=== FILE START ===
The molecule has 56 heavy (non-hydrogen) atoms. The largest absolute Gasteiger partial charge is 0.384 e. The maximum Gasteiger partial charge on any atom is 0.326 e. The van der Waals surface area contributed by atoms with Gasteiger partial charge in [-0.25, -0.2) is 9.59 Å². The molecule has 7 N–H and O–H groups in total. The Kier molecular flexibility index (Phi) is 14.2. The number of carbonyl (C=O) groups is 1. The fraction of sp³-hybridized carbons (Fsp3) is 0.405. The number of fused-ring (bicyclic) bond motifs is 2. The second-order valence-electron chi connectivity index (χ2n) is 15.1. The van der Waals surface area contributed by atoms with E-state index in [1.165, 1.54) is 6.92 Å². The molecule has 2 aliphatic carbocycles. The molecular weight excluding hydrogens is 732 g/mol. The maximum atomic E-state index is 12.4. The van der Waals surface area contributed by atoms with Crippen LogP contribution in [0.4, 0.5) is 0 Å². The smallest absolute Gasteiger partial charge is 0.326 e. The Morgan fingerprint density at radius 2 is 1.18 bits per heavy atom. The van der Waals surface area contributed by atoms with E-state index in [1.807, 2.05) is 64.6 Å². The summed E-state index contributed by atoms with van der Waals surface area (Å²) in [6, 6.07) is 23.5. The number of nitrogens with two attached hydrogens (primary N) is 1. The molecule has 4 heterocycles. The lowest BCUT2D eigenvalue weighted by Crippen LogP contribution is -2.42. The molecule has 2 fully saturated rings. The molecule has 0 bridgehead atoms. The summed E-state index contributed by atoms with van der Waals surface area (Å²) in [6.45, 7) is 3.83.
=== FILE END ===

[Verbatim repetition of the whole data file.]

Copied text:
The molecule has 56 heavy (non-hydrogen) atoms. The largest absolute Gasteiger partial charge is 0.384 e. The maximum Gasteiger partial charge on any atom is 0.326 e. The van der Waals surface area contributed by atoms with Gasteiger partial charge in [-0.25, -0.2) is 9.59 Å². The molecule has 7 N–H and O–H groups in total. The Kier molecular flexibility index (Phi) is 14.2. The number of carbonyl (C=O) groups is 1. The fraction of sp³-hybridized carbons (Fsp3) is 0.405. The number of fused-ring (bicyclic) bond motifs is 2. The second-order valence-electron chi connectivity index (χ2n) is 15.1. The van der Waals surface area contributed by atoms with E-state index in [1.165, 1.54) is 6.92 Å². The molecule has 2 aliphatic carbocycles. The molecular weight excluding hydrogens is 732 g/mol. The maximum atomic E-state index is 12.4. The van der Waals surface area contributed by atoms with Crippen LogP contribution in [0.4, 0.5) is 0 Å². The smallest absolute Gasteiger partial charge is 0.326 e. The Morgan fingerprint density at radius 2 is 1.18 bits per heavy atom. The van der Waals surface area contributed by atoms with E-state index in [1.807, 2.05) is 64.6 Å². The summed E-state index contributed by atoms with van der Waals surface area (Å²) in [6, 6.07) is 23.5. The number of nitrogens with two attached hydrogens (primary N) is 1. The molecule has 4 heterocycles. The lowest BCUT2D eigenvalue weighted by Crippen LogP contribution is -2.42. The molecule has 2 fully saturated rings. The molecule has 0 bridgehead atoms. The summed E-state index contributed by atoms with van der Waals surface area (Å²) in [6.45, 7) is 3.83.